The facts about the Holocaust

April 14, 2020 by J-Wire Newsdesk
Read on for article

With the postponement of international events to mark 75 years since the liberation of the Nazi death and concentration camps and the cancellation of Holocaust commemorations, the World Jewish Congress has produced a selection of videos and films to help people across the globe observe Yom Hashoah, Holocaust Remembrance Day, online from the safety of their homes.

The compilation is part of AboutHolocaust.org, a site WJC created in partnership with the United Nations Educational, Scientific and Cultural Organization (UNESCO) to provide young people with basic facts about the Holocaust.

“Yom Hashoah is the day set aside on the Jewish calendar to remember and mourn the six million Jewish lives that were destroyed in the Holocaust, to honour the bravery and resilience of those who survived, and to ensure that the terrors of the past do not become the future,” said Ronald S. Lauder, President of the World Jewish Congress. “In this time of isolation, it is especially imperative that we come together to share the stories of Holocaust survivors and to further disseminate Holocaust education to ensure that never again really means never again.”

The World Jewish Congress had planned to mark the 75th anniversary of the liberation of the concentration camp of Bergen-Belsen in Germany by bringing over 50 of the more than 2,000 children who were born in the adjacent Bergen-Belsen Displaced Persons camp back to their birthplace. With the postponement of this initiative, the WJC produced an original video about Bergen-Belsen before and after its liberation and the unique identity of the children born in the DP camp’s Glyn Hughes Hospital.

Additional videos the WJC has made available include the final testimony of Auschwitz-Birkenau survivor Rachmil (Ralph) Hakman, who died in March after joining the WJC in Poland in January for the 75th anniversary of the liberation of Auschwitz-Birkenau; the 75thanniversary address by WJC President Ronald S. Lauder at the Death Gate of Birkenau on January 27; a CBS Sunday Morning feature about the significance of the Auschwitz site to its survivors, and the ongoing effort to preserve it and its artifacts; an HBO film about a 10-year-old boy learning his family’s history through conversations with his great-grandfather; and a WJC-produced video featuring photographs of daughters of Auschwitz survivors taken by Israeli photographer Debbie Morag.

The WJC’s resources are available to Jewish communities, congregations, schools, youth groups, community centers, and the general public.

The WJC’s Yom Hashoah materials include:

  • “A Survivor’s Last Testimony” – Rachmil (Ralph) Hakman survived more than two years as an inmate at Birkenau. On January 26, 2020, in what would ultimately be his final testimony, he poignantly and eloquently described his experiences to representatives from Jewish communities from across the globe who were gathered in Krakow, Poland. His address, tied to the importance of Holocaust memory, was part of the commemoration of the 75th anniversary of the liberation of Auschwitz-Birkenau. Rachmil Hakman passed away on March 21.
  • Auschwitz at 75: For Those Who Came After” – On January 24, 2020, CBS Sunday Morning correspondent Martha Teichner talked with WJC President Ronald S. Lauder and survivors of Auschwitz-Birkenau at the site of the former camps in advance of the commemorative events marking the 75th anniversary of liberation. Her powerful report covering the importance of bearing witness to the Holocaust, including a rare visit to the Auschwitz-Birkenau Memorial and Museum’s Conservation Laboratories, was featured on CBS Sunday Morning on February 16, 2020.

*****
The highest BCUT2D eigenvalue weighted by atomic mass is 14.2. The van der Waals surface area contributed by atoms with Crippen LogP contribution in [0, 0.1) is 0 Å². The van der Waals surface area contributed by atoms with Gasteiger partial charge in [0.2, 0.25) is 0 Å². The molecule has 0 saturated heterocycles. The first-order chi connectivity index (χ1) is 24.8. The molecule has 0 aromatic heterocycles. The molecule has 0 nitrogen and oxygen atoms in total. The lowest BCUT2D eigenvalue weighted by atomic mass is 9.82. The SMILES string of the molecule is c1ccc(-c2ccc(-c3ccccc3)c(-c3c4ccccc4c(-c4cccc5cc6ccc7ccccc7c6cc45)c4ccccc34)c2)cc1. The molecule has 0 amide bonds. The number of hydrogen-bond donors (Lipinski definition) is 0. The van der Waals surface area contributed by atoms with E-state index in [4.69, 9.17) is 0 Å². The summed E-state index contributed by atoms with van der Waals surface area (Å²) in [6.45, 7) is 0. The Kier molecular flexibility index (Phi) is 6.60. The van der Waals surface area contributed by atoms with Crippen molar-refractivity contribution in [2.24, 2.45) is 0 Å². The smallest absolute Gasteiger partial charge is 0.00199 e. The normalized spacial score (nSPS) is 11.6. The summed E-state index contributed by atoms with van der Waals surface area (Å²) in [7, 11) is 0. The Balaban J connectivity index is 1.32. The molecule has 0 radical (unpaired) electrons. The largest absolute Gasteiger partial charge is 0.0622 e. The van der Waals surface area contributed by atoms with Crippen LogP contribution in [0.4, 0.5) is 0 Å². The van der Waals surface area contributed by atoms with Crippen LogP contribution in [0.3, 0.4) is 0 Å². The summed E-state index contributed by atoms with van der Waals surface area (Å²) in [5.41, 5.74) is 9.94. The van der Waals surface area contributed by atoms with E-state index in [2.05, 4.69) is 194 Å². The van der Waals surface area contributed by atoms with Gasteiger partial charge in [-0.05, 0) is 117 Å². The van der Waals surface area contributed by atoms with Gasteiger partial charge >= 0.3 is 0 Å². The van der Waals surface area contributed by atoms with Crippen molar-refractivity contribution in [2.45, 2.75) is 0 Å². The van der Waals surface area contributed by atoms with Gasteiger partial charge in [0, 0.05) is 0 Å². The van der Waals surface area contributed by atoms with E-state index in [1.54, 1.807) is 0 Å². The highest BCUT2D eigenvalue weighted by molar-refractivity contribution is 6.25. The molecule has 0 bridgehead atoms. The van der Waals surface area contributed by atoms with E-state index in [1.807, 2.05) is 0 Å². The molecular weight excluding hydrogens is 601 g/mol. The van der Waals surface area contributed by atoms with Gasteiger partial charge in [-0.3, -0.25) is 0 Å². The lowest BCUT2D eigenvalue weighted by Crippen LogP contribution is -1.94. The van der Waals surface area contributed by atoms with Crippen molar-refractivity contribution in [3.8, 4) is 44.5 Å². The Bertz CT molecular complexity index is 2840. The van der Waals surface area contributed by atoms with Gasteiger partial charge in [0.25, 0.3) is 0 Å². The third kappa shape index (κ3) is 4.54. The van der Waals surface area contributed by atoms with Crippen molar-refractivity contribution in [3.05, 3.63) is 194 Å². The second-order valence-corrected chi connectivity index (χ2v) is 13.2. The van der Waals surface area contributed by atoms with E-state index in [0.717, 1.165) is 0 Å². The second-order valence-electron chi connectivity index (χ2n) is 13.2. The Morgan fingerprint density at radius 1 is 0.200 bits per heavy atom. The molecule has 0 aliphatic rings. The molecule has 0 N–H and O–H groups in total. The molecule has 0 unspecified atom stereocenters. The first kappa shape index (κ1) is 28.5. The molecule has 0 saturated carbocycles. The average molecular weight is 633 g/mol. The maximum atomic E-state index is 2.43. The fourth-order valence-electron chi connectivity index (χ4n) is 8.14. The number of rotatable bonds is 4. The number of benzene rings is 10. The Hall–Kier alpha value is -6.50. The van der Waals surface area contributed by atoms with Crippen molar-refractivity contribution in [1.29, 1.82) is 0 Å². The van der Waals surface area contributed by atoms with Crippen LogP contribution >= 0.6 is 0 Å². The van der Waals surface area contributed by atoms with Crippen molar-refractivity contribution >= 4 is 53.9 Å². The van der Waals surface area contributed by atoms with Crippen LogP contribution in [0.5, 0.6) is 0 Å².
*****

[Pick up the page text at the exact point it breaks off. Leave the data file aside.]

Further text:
• Address delivered by WJC President Ronald S. Lauder at the Birkenau Death Gate on January 27, 2020, at the official commemoration of the liberation of Auschwitz-Birkenau.
  • “Bergen-Belsen: The End and The Beginning” – The WJC had planned to mark the 75th anniversary of the liberation of the concentration camp of Bergen-Belsen in Germany by bringing back to their birthplace more than 50 of the more than 2,000 children who were born in the adjacent Displaced Persons Camp of Bergen-Belsen. The WJC produced an uplifting video about Bergen-Belsen before and after its liberation, focused on the identity of the children born in the DP camp’s hospital.
  • “The Number on Great-Grandpa’s Arm” – A sensitive, age-appropriate HBO film about 10-year-old Elliott discovering his family’s history in intimate conversations with his 90-year-old great-grandfather. Directed by Emmy winner Amy Schatz, this short film interweaves haunting historical footage and hand-painted animation to convey one family’s Holocaust experiences.
  • “Indelible” – A WJC-produced video featuring photographs of the daughters of Auschwitz survivors taken by Israeli photographer Debbie Morag, who was herself born in the Bergen-Belsen DP camp.
  • Short videos produced by the WJC on special stories of the people and places of Holocaust history

Speak Your Mind

Comments received without a full name will not be considered
Email addresses are NEVER published! All comments are moderated. J-Wire will publish considered comments by people who provide a real name and email address. Comments that are abusive, rude, defamatory or which contain offensive language will not be published


    Rules on posting comments